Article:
1. re: cowboyardee

                        I used an unusual protocol since I used tung oil for my cutting board. First, I applied tung oil daily for ~3 days, let's it dry, then I applied beeswax, and that is. In short, I only applied beeswax once. It is unlikely to make a huge differene had I used mineral oil because once the beeswax is added, it basically saturated the entire surface, and there is not more to add.

                        JoWeb probably is talking about wax mixture which the wax has been heavily diluted by oil like those beeswax lotion and beeswax cream, which are more liquid than solid.

                        http://www.amazon.com/John-Boos-Ounce...

                        http://www.amazon.com/Howard-BBC012-B...

                        1. re: Chemicalkinetics

                          Yes I was speaking about a very dilluted wax to oil mixture. I find it best to normally melt a small amount of bees or parrafin wax, say 10 parts oil to 1 part wax. I know I have read in in a few other places then the one I linked above. I suppose it is splitting hairs and for the first week and month you could just oil, but I am a believer in doing the oil/wax mixture on a monthly basis.

                          1. re: JoWeb

                            Yeah, I'm using a much higher wax to oil ratio when I apply wax, and then I don't retreat the board for a long while. The main reason I wouldn't keep treating with wax is because the way I do it, the board is pretty much sealed after the first coat - but sounds like that might not be an issue if you use significantly less wax per treatment.

                            1. re: JoWeb

                              Sound great JoWeb. I think each of us does it a bit different, and sometime we are just too interested what others do as well.

                    2. re: JoWeb

                      >It sounds like your cutting board just needs a bit of TLC. This will happen from time to time if you do not oil and wax your board often.<

                      So a heavily oiled and maybe waxed board would not react to the baking soda this way? My board seemed to be in good shape. I mean if I rubbed my hand across the surface, I could see the oil on it afterward. And I have used the beeswax and oil mixture on it, but reluctant to use too much wax, for worry of build up. So I oil it more than the wax mixture.

                      Thanks for the sanding recomendations. I might just try hand sanding it at first, then maybe move to a palm sander if needed. I saw a guy on you tube resurfacing a board (not end grain) with a palm sander. But he never said what grit sand paper he used.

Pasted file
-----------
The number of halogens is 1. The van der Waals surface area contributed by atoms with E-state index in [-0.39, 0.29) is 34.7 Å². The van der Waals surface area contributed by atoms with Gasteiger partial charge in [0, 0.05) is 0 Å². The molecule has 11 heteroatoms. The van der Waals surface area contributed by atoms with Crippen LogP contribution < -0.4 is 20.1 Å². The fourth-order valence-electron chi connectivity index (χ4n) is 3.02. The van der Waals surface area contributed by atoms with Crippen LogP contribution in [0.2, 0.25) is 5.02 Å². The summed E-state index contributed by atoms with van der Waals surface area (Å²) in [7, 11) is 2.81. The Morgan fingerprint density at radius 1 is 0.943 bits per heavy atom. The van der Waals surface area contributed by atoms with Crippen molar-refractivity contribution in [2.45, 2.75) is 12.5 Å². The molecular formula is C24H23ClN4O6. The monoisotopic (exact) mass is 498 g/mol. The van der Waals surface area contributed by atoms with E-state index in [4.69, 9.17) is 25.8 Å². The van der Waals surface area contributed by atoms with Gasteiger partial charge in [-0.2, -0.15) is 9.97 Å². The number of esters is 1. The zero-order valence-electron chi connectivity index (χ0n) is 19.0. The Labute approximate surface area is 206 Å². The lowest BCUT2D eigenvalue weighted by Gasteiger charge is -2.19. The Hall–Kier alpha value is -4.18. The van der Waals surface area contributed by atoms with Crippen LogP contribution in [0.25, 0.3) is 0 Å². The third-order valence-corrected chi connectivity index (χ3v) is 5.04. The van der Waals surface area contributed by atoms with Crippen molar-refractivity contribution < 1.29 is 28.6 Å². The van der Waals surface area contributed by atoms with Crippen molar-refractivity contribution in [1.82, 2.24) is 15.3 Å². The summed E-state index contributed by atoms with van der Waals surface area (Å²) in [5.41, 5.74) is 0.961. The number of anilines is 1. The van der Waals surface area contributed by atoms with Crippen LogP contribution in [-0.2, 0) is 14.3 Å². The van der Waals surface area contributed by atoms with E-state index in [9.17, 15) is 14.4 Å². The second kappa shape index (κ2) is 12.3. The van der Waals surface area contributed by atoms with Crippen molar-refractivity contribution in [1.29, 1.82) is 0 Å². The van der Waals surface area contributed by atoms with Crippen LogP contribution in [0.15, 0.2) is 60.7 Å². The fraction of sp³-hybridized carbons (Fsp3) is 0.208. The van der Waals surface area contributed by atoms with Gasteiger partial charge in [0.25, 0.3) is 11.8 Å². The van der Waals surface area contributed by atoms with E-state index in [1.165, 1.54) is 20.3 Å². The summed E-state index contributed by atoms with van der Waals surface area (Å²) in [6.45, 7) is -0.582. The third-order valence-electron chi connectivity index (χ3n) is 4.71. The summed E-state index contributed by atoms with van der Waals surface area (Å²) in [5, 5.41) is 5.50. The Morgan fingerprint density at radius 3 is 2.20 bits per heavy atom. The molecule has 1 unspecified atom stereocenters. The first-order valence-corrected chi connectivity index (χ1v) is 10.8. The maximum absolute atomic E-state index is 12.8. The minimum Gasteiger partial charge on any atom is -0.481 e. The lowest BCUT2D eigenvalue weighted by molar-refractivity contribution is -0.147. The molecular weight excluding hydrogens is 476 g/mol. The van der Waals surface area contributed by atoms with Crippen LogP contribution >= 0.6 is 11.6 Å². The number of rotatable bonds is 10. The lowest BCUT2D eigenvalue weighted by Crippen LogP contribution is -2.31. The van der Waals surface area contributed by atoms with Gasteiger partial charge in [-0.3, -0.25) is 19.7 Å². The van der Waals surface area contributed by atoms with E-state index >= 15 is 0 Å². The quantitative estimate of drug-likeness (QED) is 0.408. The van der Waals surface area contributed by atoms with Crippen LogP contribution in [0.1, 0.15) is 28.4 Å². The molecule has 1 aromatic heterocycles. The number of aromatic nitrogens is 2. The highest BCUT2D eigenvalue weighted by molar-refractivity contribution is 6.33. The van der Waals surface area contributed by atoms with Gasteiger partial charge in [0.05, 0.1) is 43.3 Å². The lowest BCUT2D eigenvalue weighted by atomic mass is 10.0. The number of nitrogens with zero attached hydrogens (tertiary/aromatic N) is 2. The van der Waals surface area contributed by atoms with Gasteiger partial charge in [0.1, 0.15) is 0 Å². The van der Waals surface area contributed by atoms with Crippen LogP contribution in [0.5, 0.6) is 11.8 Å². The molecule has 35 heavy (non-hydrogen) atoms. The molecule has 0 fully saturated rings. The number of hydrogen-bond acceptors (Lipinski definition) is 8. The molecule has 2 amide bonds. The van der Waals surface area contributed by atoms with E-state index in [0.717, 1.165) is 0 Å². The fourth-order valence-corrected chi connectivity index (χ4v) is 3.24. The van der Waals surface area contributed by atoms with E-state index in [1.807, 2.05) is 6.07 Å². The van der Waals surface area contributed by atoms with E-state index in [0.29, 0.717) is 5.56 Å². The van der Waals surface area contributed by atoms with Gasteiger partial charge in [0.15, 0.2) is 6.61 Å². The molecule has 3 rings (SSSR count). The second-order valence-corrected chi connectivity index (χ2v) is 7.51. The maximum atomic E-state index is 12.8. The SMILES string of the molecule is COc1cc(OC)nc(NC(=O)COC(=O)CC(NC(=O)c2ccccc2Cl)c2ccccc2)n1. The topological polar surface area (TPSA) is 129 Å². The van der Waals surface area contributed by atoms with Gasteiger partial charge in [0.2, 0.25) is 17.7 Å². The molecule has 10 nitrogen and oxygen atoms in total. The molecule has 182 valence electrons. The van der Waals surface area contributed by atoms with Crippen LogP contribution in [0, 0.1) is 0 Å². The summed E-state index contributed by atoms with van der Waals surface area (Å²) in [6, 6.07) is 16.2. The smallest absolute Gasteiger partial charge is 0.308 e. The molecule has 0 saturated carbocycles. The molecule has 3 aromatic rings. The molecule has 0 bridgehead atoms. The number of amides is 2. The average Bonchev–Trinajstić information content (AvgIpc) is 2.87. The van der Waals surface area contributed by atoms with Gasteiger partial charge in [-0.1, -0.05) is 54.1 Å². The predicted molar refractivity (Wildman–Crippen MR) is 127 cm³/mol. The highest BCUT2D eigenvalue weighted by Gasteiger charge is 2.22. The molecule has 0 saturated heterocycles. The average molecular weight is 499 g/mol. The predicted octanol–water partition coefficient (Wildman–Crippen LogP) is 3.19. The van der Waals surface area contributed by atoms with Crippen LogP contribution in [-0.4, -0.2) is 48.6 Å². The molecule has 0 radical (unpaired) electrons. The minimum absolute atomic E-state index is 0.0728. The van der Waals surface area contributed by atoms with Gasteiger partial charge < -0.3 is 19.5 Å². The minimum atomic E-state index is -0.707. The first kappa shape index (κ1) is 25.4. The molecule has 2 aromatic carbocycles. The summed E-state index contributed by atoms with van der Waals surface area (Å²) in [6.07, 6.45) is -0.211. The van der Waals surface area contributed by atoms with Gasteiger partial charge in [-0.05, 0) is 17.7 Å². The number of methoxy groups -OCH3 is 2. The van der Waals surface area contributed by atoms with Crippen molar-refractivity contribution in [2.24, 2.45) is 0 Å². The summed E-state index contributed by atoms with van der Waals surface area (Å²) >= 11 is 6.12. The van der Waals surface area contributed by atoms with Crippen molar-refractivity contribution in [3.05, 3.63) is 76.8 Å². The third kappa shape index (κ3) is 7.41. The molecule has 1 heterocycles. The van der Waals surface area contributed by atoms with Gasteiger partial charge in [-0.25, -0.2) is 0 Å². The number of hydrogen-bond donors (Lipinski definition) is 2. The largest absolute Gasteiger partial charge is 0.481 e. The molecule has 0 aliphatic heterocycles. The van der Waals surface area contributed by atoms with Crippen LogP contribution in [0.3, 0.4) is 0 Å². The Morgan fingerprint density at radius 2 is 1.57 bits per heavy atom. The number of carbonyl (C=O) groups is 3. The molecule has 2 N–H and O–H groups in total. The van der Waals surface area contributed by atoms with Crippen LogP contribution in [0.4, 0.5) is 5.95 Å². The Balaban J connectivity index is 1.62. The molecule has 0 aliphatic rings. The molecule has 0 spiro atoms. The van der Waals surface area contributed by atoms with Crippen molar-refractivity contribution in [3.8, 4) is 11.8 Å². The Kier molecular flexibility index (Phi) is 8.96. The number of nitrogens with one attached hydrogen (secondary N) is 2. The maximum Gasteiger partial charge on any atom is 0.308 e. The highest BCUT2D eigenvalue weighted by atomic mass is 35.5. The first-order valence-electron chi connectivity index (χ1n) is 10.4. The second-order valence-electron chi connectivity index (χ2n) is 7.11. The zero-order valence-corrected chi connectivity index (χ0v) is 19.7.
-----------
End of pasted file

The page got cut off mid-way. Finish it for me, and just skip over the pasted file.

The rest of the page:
1. re: dixiegal

                        If you will return it to me I can refinish it for you at no charge.

                        Using a belt sander is a fine idea. The oil and wax on the surface will clog the belt in just a few seconds making cleaning the belt manditory. The oil will have penetrated enough to make the belt clog often for the first 10 minutes or so. The deeper into the surface you go the easier the sanding. Once sanding is finished, a new coat of oil and wax will make it look new.

                        1. re: BoardSMITH

                          >If you will return it to me I can refinish it for you at no charge.<

                          Aww thanks Dave. But it wasn't your fault I put the baking soda on my board. The board is just fine, just slightly discolored. My husband may have a belt sander somewhere. I just don't want to take off much. I don't want to loose any of that pretty bevel around the edges.

                          I just can't figure out why the other time I put the baking soda on the board it did not discolor it. Perhaps the first time I used the baking soda and water, my board may have been more oily?

                          Anyway, I am loving my board. You do great work and are so helpful.

                        2. re: dixiegal

                          I honestly don't for sure whether frequently oiling and waxing would prevent the board issue with your baking soda. I have always been a fan of course ground salt left on the board over night to take care of odors, but I would imagine it would have helped some.

                          I would definitely give hand sanding it a try first. Start with a 50 grit paper, then a 100 grit, the wet a 325 for the final sanding. I imagine that and a new coat of oil/wax will have it back to as good as new.

                      2. For future, you can use half a lemon to refresh your cutting board. Chop a lemon in half and rub the exposed half on the surface of your cutting board.